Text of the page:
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Six Reasons Marketing Budgets are on the Rise

Marketing budgets as a percent of overall firm budgets and as a percent of firm revenues are both on the rise as noted in my prior post. Why are firms spending more on marketing? Here are six reasons I see in The CMO Survey™ data and in my research.

  1. New jobs: Marketing appears to be taking a leadership role in managing social media activities in companies. Given social media spending as a percent of marketing budgets is expected to rise from 7.6% to 18.8% over the next 5 years, this means new funds are flowing toward marketing.
  2. New skills: Companies plan to increase marketing training by 3.7% in February 2012 to 7.2% in August 2012. In particular, I see many companies in investing in programs to build marketing capabilities. A good example is GE’s Experienced Commercial Leadership Program, which develops cohorts of young marketers for the company. Another example is Becton Dickinson’s Marketing Excellence Initiative, which provides non-marketers with a big dose of training in key marketing tools and processes.
  3. New knowledge: Big Data has captured the imaginations of leaders in companies big and small. The ability to leverage information about customers in order to deliver and demonstrate value opens the door for marketers to fill the role as analysts and “data whisperers” as McKinsey calls them. As noted by McKinsey in its Chief Marketing and Sales Officer forum, “Data whisperers are those analysts who can coax meaning and insights from the increasingly sophisticated and massive data sets available today.”
  4. New growth: Experience of the recession reminds leaders that growth is not a certain prospect and that they need to seek out new markets for existing offerings and develop new products and services. Both types of growth are expected to rise over the next year. Currently, marketing plays a leadership role in innovation in only 39% of firms. This means that growth strategies are driven by strategy, finance, or R&D, none of which necessarily has the customer as their primary focus. As these strategies falter, I expect business leaders will recognize that new growth must have a stronger customer focus, which marketing can uniquely provide.
  5. Increasing focus on long-term firm value: Over the last twenty years, there is a clear shift in expectations toward improving marketing’s contributions to the firm over the long run. This means that marketing is no longer viewed as merely a tool for building market share or short-term revenues, but is instead considered a strategic investment in building critical intangible assets, such as customer relationship and brand equity, which produce important long-term profits. As the promise of marketing contributions rises, so does the funding.
  6. New cooperation with sales: In most companies, especially B2B, marketing and sales share the customer management process. In 69% of companies, marketing and sales work on an equal basis. Firm success hinges on finding ways to increase the effectiveness of interactions between these two groups. If marketing plays a bigger role in marketing analytics and social media activities as noted above, this should influence how marketing and sales interact. This requires marketing to figure out how to use Big Data to improve the selling process and to ensure that social media contributes to sales activities. Marketing will likely receive increased funding to do so.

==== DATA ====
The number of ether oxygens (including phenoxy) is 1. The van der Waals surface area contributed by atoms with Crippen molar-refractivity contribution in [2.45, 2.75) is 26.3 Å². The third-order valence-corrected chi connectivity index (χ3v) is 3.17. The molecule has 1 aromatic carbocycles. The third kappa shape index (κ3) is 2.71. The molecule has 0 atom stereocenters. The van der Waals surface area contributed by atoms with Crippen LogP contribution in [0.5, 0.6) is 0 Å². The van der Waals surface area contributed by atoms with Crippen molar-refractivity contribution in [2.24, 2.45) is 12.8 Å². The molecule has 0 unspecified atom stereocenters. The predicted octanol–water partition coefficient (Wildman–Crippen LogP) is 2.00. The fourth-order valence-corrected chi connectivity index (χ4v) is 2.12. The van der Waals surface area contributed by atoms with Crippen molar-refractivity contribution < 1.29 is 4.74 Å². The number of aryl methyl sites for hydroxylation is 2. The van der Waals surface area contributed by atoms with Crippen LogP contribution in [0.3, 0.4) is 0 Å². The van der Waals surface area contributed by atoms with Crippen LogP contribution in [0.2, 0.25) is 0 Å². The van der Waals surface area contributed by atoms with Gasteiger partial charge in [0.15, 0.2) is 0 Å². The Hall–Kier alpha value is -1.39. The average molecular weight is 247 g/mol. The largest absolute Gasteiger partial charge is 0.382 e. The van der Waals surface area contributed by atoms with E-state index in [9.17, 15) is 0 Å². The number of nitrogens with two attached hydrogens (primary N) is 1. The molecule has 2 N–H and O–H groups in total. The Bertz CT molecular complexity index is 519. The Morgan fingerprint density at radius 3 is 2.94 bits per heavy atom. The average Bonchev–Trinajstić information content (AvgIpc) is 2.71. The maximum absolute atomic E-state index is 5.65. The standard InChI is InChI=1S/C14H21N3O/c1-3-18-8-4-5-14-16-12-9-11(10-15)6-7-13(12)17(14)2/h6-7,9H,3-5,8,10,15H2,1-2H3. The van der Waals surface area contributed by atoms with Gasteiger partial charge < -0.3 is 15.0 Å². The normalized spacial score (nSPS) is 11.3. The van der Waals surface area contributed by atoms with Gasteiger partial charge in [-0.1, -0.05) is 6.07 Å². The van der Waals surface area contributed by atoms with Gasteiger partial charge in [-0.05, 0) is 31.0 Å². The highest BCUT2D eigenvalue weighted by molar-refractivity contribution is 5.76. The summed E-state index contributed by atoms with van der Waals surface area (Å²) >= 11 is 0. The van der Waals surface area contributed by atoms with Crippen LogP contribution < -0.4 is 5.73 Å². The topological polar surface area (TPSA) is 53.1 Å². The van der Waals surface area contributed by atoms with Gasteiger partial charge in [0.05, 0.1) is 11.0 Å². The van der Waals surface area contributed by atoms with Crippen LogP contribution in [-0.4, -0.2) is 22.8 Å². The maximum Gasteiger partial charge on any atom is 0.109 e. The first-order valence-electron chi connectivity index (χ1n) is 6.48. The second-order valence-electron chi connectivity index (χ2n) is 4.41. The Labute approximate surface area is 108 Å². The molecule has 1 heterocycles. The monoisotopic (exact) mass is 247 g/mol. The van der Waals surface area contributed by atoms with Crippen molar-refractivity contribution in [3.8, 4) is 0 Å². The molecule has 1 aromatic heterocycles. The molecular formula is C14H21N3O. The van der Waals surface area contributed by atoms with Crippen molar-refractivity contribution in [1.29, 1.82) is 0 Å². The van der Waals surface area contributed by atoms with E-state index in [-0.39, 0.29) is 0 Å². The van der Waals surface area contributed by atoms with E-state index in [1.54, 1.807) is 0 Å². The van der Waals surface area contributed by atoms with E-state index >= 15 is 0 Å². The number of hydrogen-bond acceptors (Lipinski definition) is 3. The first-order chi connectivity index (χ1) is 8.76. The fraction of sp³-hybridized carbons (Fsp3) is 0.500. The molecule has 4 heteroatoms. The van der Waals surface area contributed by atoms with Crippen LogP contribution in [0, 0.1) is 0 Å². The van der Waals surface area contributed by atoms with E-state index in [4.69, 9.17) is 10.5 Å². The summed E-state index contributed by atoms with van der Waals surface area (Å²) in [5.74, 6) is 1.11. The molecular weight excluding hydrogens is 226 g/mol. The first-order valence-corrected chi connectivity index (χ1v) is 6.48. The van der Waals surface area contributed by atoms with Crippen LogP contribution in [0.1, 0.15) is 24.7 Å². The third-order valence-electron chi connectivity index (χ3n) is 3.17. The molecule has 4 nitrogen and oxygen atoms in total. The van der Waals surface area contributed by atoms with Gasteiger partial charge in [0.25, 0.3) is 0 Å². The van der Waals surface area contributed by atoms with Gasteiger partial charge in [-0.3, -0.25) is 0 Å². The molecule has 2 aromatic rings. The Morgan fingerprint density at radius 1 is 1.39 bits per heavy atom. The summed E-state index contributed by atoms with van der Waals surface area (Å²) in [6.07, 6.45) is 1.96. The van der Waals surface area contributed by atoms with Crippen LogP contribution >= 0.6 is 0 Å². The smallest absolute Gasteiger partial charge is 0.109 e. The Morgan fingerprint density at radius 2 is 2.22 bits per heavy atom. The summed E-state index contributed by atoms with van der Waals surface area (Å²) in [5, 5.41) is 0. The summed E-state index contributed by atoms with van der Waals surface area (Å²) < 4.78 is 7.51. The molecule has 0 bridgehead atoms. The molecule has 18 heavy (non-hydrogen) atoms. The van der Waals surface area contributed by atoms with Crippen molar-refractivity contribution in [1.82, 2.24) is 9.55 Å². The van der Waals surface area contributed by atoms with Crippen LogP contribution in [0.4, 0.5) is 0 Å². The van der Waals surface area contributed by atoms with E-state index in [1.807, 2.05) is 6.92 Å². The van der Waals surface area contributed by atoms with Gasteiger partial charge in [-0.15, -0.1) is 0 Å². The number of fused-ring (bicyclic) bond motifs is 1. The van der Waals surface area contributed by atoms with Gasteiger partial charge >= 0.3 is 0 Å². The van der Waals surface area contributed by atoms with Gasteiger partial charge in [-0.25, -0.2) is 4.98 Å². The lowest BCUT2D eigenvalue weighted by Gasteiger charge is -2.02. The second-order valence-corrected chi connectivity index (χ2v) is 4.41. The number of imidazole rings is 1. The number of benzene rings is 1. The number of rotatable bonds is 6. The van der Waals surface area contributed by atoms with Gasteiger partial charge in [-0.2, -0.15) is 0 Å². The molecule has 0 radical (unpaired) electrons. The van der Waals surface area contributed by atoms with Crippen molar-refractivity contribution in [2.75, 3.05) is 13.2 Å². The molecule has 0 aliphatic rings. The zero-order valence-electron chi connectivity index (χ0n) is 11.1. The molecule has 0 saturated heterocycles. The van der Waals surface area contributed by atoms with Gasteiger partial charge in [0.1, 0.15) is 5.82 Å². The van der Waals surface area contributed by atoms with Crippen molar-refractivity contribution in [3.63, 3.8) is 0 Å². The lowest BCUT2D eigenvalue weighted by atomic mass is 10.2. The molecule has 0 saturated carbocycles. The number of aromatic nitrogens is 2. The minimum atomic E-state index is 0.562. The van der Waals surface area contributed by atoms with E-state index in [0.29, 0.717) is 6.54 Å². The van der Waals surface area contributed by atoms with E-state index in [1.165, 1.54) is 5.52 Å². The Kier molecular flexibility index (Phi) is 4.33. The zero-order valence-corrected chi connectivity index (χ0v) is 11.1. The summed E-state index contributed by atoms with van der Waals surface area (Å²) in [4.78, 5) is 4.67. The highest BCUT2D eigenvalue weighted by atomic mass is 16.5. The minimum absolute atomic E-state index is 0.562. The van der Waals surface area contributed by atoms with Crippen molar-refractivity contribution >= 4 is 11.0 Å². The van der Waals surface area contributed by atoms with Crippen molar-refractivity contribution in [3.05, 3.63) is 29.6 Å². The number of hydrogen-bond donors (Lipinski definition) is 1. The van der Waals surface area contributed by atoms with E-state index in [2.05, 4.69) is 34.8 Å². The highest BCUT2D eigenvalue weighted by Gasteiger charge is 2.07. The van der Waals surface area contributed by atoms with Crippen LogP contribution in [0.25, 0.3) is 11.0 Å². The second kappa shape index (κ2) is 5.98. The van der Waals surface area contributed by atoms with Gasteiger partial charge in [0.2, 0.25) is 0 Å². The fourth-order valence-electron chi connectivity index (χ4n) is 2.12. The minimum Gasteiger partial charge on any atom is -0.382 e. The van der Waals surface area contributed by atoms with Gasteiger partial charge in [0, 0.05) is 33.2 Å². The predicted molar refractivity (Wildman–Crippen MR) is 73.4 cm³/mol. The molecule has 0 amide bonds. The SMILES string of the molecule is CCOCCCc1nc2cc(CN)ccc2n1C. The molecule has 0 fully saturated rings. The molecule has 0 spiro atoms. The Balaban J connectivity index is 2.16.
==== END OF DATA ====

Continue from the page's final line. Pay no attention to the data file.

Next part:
Why do you think marketing is receiving larger budgets?

  1. Frank Reed says:

    There could be a fair amount of desperation fueling the increase in marketing.

    Sales don’t just ‘happen’ and with the economy still in a relative holding pattern companies are finally realizing that the ‘if you build it they will come and buy it’ days are done.

    Marketing has changed so much in that interactivity drives conversions unlike the passive days of ‘placing ads’. The result is the need to play or be passed up by consumers and competitors as well.

    Many are just waking up to what may have been buried in denial or a ‘wait and see’ take on social and the new era of Internet communications. Now decision makers might be using another old tactic (just throw money at it) which gets them in the game but will require plenty of experimentation and waste before they truly settle down, see what this new world order requires and then makevplans to go after it in a more business like manner.

    I know I sound negative and cynical but I see the hesitation that still exists today to do what is necessary to reach customers via the online channel. Not sure what it’s going to take but many need to get off the sidelines and into the game for real.

  2. Christine Moorman says:

    Thanks for the comment Frank. Motives are a hard things to judge. We try to measure these in our research and it is a challenge. However, we can document that firm behaviors have clearly swung in favor or supporting marketing. I agree that the emphasis on social is a part of that change. Marketing for marketing’s sake or marketing for a competitor’s sake is not a good idea, though. Firms need to be sure that they understand who their customers are and then use all means possible to reach and convert them into valuable customers. We’ll see if the trends stay up for the next CMO Survey planned for February. Stay tuned and thanks for your support!

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